Crispy Gamer: In a way, the game seems like it's going to be a first- or third-person shooter but with deep RPG elements. Am I wrong?
Hines: It is a deep RPG with shooter elements. How to handle combat doesn't define the game. Just because you're holding a gun and shooting at things doesn't make it a shooter, although some people are going to see it that way, which is okay. If you decide to play the game because it looks like a fun shooter, we don't mind. Whatever reasons you have for giving it a try, we hope there is enough compelling gameplay to make you want to keep playing. You may not buy it because of the quests or dialogue, but if you play the game and end up really enjoying the game for those things, where's the harm in that?
Ultimately, what makes Fallout 3 somewhat unique is that the game is all about what your character can do, which is decided by you. What you want to be good at, what kinds of things you want to do. Those choices will affect your overall experience and how you decide to play the game, but there's nothing wrong with getting in a big fight with some Super Mutants and having a great time running around blowing things up. Many really good RPGs have quite a bit of combat to them, so we might as well make that as fun as it can be.
Crispy Gamer: So on the action/adventure scale, where does Fallout 3 fall, and why did you decide to work it that way?
Hines: It's whatever you make of it. If you want to spend all of your time talking to people and trying to avoid combat, go right ahead. If you want to run around like a psycho blowing things up and killing things, you can do that, too. We don't try to tell the player what to do, we just give them lots of options and let them decide how they want to have fun.
Crispy Gamer: Besides Oblivion and the previous Fallout games, what other games would you consider to be big influences on the gameplay of Fallout 3?
Hines: We find we are the sum total of all our experiences. Whether it's a sports game, or a shooter, or a puzzle game, you can always find things you like in other games to inspire you. The way they handle inventory or interfaces or what the sky looks like in their game -- you never know where you might get a good idea.
Crispy Gamer: Over time, your guns in the game will wear out and ultimately become less accurate. First off, how quickly will that happen? Am I going to have to buy a new gun after every battle?
Hines: All weapons in the game degrade over time. Many are beat up when you first find them. You either have to repair them yourself using your Repair skill, or find people who can repair it for you. It's not an immediate thing, but as you use a weapon you can see it start to degrade at what feels like the right level. So you have to find more of that weapon to repair it yourself, or pay someone to do it. If you have to do it after every battle, you're probably wasting a lot of ammo and are a terrible shot. It doesn't happen that fast.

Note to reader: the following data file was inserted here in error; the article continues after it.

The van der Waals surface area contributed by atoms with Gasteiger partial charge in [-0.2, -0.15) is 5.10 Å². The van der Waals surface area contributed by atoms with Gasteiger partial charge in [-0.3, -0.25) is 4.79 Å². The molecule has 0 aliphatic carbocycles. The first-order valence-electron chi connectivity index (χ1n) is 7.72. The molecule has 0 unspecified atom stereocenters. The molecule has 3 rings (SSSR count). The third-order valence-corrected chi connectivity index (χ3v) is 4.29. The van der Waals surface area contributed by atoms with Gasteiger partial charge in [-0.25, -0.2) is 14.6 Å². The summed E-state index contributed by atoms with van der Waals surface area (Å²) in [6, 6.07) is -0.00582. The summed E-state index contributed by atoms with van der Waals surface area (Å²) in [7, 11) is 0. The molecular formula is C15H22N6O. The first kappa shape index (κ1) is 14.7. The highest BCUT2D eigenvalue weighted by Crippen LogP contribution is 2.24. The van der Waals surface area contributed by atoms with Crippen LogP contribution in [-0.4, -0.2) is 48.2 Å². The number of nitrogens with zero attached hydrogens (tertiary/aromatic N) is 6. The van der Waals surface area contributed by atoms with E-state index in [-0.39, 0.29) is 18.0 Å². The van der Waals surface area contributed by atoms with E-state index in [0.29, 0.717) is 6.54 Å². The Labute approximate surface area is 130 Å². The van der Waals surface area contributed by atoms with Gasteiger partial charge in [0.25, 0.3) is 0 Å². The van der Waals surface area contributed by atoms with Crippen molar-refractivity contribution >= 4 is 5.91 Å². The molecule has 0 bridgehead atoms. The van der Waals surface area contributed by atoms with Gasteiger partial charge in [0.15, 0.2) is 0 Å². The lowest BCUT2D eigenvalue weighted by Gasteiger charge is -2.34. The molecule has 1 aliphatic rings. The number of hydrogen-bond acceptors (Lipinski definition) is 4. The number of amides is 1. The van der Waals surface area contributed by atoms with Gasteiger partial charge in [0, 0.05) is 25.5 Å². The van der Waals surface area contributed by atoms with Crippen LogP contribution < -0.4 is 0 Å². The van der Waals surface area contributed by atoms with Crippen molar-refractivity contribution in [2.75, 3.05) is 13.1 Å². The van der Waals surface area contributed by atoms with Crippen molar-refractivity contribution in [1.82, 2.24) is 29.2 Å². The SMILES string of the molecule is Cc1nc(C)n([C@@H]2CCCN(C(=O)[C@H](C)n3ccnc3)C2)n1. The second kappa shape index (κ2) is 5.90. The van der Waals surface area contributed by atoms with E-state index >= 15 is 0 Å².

Crispy Gamer: You can also combine old weapons into new ones, and to even make weapons out of ordinary household items. How difficult will it be to do this? Am I going to need an advanced degree in mechanics?
Hines: It's based on your skills, ability to find a schematic for one of these unique weapons, and all the parts it requires. If you stink at Small Guns, you aren't going to be able to create the unique Small Guns weapon.
Crispy Gamer: So have you figured out how many possible weapons there are in the game?
Hines: Over 50 at last count.
Crispy Gamer: You guys have talked before about how people can play as good guys, bad guys, or some combination. How exactly does this work? Do you run into situations where you can pull the left trigger to help someone or pull the right trigger to hurt them, or is it less obvious than that?
Hines: It's handled on a situation-by-situation basis. How you choose to solve problems and quests, whether you help people or hurt them or take advantage of them. We make it so the player knows what kind of choices they're making and the consequences/results of those choices are appropriate and satisfying to them.
Crispy Gamer: Do these choices have any real consequences, though? Like if you play as a dick the whole time, will certain areas be closed off to you, but if you're nice, then you get to sleep with the blue alien lady?
Hines: To some extent that may happen, but it's mostly about what happens in each specific instance.
Crispy Gamer: Speaking of which, will your game have any PG-13 love scenes that Fox News can misconstrue as XXX?
Hines: No, not interested.
Crispy Gamer: One thing you are bringing back from a previous games is your faithful pooch Dogmeat.
Hines: Yeah, we liked the idea of Dogmeat in the original games, and the whole "A Boy and His Dog" thing. You and your mutt, wandering the wasteland, trying to survive.
Crispy Gamer: How much control do you have over Dogmeat? Can he do any tricks?
Hines: He can go find things for you, like weapons and food. He'll help you fight in combat if you let him. He's a faithful companion to you to the end. Provided you don't get him killed, that is.